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  HOME | Business & Economy (Click here for more)

US to Delay Imposing Tariffs on Some Products from China

WASHINGTON – The US government said on Tuesday it would hold off on imposing 10 percent tariffs on certain products imported from China until December.

“It was determined that the tariff should be delayed to December 15 for certain articles,” the United States Trade Representative (USTR) said in a statement.

The tariffs were originally scheduled to take effect on Sept. 1.

The USTR also said that some products would no longer be subjected to tariffs.

“Certain products are being removed from the tariff list based on health, safety, national security and other factors and will not face additional tariffs of 10 percent,” the USTR said.

Some products, however, will still be subject to the higher tariffs starting on Sept. 1, but the USTR did not identify them.

The USTR posted lists on its website on Tuesday of products subject to tariffs effective Sept. 1 and Dec. 15.

The USTR said it “will publish in the Federal Register as soon as possible additional details and lists of the tariff lines affected by this announcement.”

In late July, a team led by US Trade Representative Robert Lighthizer and Treasury Secretary Steven Mnuchin negotiated in Shanghai with a high-level Chinese delegation headed by Vice Premier Liu He.

On Aug. 1, President Donald Trump announced a new set of tariffs on goods from China effective Sept. 1 after the latest round of trade talks with the Asian nation failed to yield a deal.

“Our representatives have just returned from China where they had constructive talks having to do with a future Trade Deal. We thought we had a deal with China three months ago, but sadly, China decided to re-negotiate the deal prior to signing,” Trump said on Twitter.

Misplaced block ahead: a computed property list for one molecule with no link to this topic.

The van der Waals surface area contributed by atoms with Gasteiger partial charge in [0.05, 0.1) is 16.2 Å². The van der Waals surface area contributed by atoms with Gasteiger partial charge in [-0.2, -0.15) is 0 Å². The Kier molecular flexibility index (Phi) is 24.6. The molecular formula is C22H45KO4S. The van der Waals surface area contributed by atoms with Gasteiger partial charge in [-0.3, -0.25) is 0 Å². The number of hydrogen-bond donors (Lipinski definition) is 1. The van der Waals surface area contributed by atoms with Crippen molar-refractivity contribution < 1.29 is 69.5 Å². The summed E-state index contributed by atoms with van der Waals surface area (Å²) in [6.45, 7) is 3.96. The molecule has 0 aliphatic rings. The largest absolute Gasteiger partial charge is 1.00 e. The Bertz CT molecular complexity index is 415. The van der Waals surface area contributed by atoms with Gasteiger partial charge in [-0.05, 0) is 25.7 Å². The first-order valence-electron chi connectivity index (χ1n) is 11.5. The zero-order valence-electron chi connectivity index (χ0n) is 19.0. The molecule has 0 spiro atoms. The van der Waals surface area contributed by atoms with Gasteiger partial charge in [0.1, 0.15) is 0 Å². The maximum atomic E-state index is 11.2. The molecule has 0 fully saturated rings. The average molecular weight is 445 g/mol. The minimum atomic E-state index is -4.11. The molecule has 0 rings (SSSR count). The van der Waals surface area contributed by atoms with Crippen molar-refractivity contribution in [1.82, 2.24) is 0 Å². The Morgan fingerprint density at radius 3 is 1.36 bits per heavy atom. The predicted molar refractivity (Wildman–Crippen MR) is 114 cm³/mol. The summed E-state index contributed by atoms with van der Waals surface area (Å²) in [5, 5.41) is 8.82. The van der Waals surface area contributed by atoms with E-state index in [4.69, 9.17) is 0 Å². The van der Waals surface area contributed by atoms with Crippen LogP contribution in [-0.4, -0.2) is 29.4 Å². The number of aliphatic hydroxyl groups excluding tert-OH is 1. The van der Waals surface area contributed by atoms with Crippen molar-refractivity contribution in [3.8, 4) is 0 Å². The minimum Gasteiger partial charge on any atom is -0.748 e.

On Aug. 6, China responded to Trump’s tariff announcement, saying that state-owned companies had halted purchases of agricultural goods from the United States.

The Commerce Ministry said in a statement that Washington’s decision to slap additional tariffs on Chinese products effective Sept. 1 was a “grave violation” of agreements reached by Trump and his Chinese counterpart, Xi Jinping, at their June 29 meeting on the sidelines of the G20 summit in Osaka, Japan.

The ministry said it would not rule out tariffs on newly purchased agricultural goods after Aug. 3.

The world’s two largest economic powers have been engaged in a trade war for more than 18 months, leveling allegations at each other and slapping tariffs on imports.

In May, Trump increased from 10 percent to 25 percent a tariff on Chinese imports worth $200 billion. China retaliated by slapping tariffs on US imports worth $60 billion.

Trump later threatened to impose tariffs of up to 25 percent on another $325 billion of Chinese imports, causing concern in financial markets and the business community due to the possible effect on consumer spending, which accounts for about two-thirds of US economic activity.

In Osaka, Trump and Xi agreed to a truce in the trade war, which is rooted in Washington’s unhappiness over China’s massive trade surpluses with the United States.

In 2018, the United States posted a trade deficit of $419 billion with China due, largely, to the fact that US exports to Asia’s largest economy totaled just $120 billion, while American imports from China reached $540 billion.

During the first five months of 2019, the US trade deficit with China was $137 billion.

In recent days, Trump has expressed unhappiness with the Chinese government’s decision to devalue the yuan, pushing the currency’s exchange rate against the dollar to a key level not seen since 2008.

 

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